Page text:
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Spain on the cusp of election re-run as last-ditch talks fail

Podemos party leader Iglesias speaks during a news conference at the parliament in Madrid,

By Julien Toyer and Blanca Rodríguez

A new national election in Spain looked inevitable on Tuesday as left-wing parties failed in a last-minute attempt to form a coalition government and resolve a four-month political stalemate.

The parties have been unable to form a new government since December, when elections ended inconclusively, and unless there is a deal in the coming hours, it will be technically impossible to hold a parliamentary confidence vote to elect a new Prime Minister before a May 2 deadline for formal negotiations.

Raising hopes that a last-ditch coalition deal was possible, the Socialists said on Tuesday they were ready to agree on 27 of 30 proposals made by small leftist party Compromis and modelled on a deal it helped broker last year between left-wing forces in the Eastern region of Valencia.

But anti-austerity party Podemos said those three conditions – mainly who should take part in the government and how to ensure its stability – had made any agreement impossible and a new vote was now likely to take place.

“It was an effort that we would have liked to make a reality but unfortunately the Socialists said no,” Podemos leader Pablo Iglesias told reporters.

Iglesias, however, said he would still try to form an alliance with the Socialists if a new election took place, although they would have to bury their disagreements over fundamental issues including economic policy and the degree of autonomy to grant Catalonia.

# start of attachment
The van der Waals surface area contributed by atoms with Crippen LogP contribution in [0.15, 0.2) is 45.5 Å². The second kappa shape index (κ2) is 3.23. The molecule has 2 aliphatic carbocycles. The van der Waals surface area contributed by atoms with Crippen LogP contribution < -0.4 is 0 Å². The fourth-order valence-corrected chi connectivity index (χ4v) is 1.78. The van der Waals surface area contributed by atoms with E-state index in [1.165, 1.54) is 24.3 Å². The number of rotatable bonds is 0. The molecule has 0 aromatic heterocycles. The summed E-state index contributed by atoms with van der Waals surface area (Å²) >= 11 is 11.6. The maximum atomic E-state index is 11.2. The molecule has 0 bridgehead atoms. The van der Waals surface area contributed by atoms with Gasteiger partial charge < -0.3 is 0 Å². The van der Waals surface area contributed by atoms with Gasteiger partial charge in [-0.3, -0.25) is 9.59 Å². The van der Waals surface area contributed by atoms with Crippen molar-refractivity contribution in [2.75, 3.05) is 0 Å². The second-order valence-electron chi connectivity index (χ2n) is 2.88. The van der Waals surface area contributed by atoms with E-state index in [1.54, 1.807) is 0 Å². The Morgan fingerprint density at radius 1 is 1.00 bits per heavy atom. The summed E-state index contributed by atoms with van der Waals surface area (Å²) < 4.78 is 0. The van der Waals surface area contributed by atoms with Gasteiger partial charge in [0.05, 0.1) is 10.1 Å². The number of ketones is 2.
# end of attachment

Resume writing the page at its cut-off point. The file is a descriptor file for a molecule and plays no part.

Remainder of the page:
Fulfilling the royal family’s established role as a political broker, King Felipe is due to complete separate one-to-one meetings with party leaders on Tuesday afternoon, the third such round of negotiations since December.

The King asked parties on Monday to keep the costs of a new political campaign down, a sign he had little hope a viable pact could be found, and some leaders have already acknowledged they lack the support of rivals to secure a parliamentary majority.

In December’s election, which produced the most fragmented result in decades, the centre-right People’s Party (PP) of caretaker Prime Minister Mariano Rajoy won 123 seats in the 350-seat lower house of parliament, while the Socialists took 90, Podemos 69 and Ciudadanos 40.

Although opinion polls suggest a new election would do little to resolve the deadlock, leaders have entered pre-campaign mode, blaming each other for the impasse which may start taking its toll on the economy more noticeably if Spain remains without a government for many more months.

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